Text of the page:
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Sunday Night Fried Chicken

Evan Sung

Servings: 4–6

New Orleans chef Donald Link’s undestandably popular fried chicken is made just like his granny used to make in Lake Charles: seasoned, skillet-fried, dark, and so crunchy that each bite practically echoes through the large dining room at his restaurant Cochon. Letting the bird rest for up to 20 minutes after frying is critical, allowing the natural chicken juices to settle. In the meantime, you can make Link’s Dirty Rice to serve on the side.

This recipe is excerpted from Fried & True. Read our review.


  • 1 whole chicken, cut into 10 pieces (see Tip, below)
  • 2 tsp. kosher salt
  • 1 tsp. freshly ground black pepper
  • 1/2 tsp. cayenne pepper
  • 1/4 tsp. freshly ground white pepper
  • 1/2 tsp. garlic powder
  • 5 dashes Louisiana hot sauce
  • 1 cup buttermilk
  • 3 cups lard, vegetable shortening, bacon fat, or a combination of the three, for frying
  • 3 cups all-purpose flour


  • In a large bowl, toss the chicken with the salt, black pepper, cayenne pepper, white pepper, garlic powder, and hot sauce until evenly coated. Cover with plastic wrap and refrigerate for at least 1 hour or up to 1 day (the longer the better, to allow the seasonings to permeate the meat).
  • Transfer the chicken to a clean mixing bowl and pour the buttermilk over the chicken. Heat the frying fat of your choice in a large (12-inch) cast-iron skillet to 350°F, or until a pinch of flour sizzles when dropped into the fat. As the oil heats, remove the chicken from the buttermilk, allowing excess liquid to drip off, and transfer to a clean bowl. Add the flour and toss to coat.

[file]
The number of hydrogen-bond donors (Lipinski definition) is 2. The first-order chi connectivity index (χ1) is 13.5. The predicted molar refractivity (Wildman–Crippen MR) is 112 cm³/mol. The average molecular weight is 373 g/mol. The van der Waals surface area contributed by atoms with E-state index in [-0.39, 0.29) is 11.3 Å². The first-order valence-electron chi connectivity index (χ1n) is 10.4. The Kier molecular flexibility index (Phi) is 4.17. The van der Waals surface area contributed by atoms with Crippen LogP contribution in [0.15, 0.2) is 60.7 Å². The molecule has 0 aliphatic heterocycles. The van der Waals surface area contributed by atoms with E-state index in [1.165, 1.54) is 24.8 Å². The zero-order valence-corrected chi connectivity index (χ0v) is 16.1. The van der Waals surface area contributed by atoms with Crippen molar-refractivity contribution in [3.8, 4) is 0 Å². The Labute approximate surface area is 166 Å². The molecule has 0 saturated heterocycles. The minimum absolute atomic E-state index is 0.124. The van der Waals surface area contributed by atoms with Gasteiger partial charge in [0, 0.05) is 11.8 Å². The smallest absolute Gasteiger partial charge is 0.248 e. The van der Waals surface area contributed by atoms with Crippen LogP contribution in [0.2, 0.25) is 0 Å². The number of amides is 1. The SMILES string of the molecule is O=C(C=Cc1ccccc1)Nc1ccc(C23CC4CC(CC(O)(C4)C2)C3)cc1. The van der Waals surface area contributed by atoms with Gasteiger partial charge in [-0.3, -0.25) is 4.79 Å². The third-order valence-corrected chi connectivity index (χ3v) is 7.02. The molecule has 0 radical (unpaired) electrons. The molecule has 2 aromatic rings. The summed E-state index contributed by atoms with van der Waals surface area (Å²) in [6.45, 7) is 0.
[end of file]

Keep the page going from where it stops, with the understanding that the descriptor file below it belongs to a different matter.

• When the oil is ready, working in batches and starting with the large bone-in cuts, add the chicken pieces to the skillet, shaking off any excess flour before placing in the oil. (Make sure not to overcrowd the pan.) Fry the chicken pieces, turning with tongs occasionally and making sure the oil maintains a mellow sizzle, 8 minutes per side. Transfer the chicken to a plate lined with paper towels to soak up the excess oil. Let the chicken sit for 20 minutes while you make the dirty rice, then serve the chicken with the dirty rice on the side.


Cutting the chicken into 10 pieces instead of the more typical 8 results in smaller pieces with more crispy goodness. Cut the chicken into 8 pieces, leaving the drumstick side of the wing attached to the breast. Then cut the breast in half, so you end up with two wings, two thighs, two legs, and four pieces of breast (two with a partial wing attached).


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